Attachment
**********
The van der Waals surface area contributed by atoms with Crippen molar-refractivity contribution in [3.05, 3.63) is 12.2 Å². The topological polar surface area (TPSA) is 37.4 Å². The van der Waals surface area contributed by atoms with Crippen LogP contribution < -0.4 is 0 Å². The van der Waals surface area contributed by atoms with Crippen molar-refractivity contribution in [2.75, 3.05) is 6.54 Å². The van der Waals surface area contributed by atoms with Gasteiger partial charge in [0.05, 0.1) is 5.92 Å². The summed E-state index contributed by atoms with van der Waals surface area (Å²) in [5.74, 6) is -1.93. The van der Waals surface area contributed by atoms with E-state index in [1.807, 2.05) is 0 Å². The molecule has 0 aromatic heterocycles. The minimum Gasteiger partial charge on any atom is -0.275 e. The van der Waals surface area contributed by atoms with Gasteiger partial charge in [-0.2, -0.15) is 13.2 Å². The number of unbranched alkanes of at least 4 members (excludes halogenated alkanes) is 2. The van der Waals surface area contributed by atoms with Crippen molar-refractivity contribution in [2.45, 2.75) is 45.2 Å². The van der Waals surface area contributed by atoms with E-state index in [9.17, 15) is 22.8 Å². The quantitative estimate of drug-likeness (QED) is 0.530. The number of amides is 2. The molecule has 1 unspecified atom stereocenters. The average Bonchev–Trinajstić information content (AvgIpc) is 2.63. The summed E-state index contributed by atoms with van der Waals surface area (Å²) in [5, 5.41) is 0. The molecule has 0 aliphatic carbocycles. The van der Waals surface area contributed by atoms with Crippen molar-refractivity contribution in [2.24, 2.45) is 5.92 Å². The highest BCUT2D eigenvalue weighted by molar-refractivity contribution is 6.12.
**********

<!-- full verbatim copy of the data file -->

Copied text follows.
The van der Waals surface area contributed by atoms with Crippen molar-refractivity contribution in [3.05, 3.63) is 12.2 Å². The topological polar surface area (TPSA) is 37.4 Å². The van der Waals surface area contributed by atoms with Crippen LogP contribution < -0.4 is 0 Å². The van der Waals surface area contributed by atoms with Crippen molar-refractivity contribution in [2.75, 3.05) is 6.54 Å². The van der Waals surface area contributed by atoms with Gasteiger partial charge in [0.05, 0.1) is 5.92 Å². The summed E-state index contributed by atoms with van der Waals surface area (Å²) in [5.74, 6) is -1.93. The van der Waals surface area contributed by atoms with E-state index in [1.807, 2.05) is 0 Å². The molecule has 0 aromatic heterocycles. The minimum Gasteiger partial charge on any atom is -0.275 e. The van der Waals surface area contributed by atoms with Gasteiger partial charge in [-0.2, -0.15) is 13.2 Å². The number of unbranched alkanes of at least 4 members (excludes halogenated alkanes) is 2. The van der Waals surface area contributed by atoms with Crippen molar-refractivity contribution in [2.45, 2.75) is 45.2 Å². The van der Waals surface area contributed by atoms with E-state index in [9.17, 15) is 22.8 Å². The quantitative estimate of drug-likeness (QED) is 0.530. The number of amides is 2. The molecule has 1 unspecified atom stereocenters. The average Bonchev–Trinajstić information content (AvgIpc) is 2.63. The summed E-state index contributed by atoms with van der Waals surface area (Å²) in [5, 5.41) is 0. The molecule has 0 aliphatic carbocycles. The van der Waals surface area contributed by atoms with Crippen molar-refractivity contribution in [2.24, 2.45) is 5.92 Å². The highest BCUT2D eigenvalue weighted by molar-refractivity contribution is 6.12.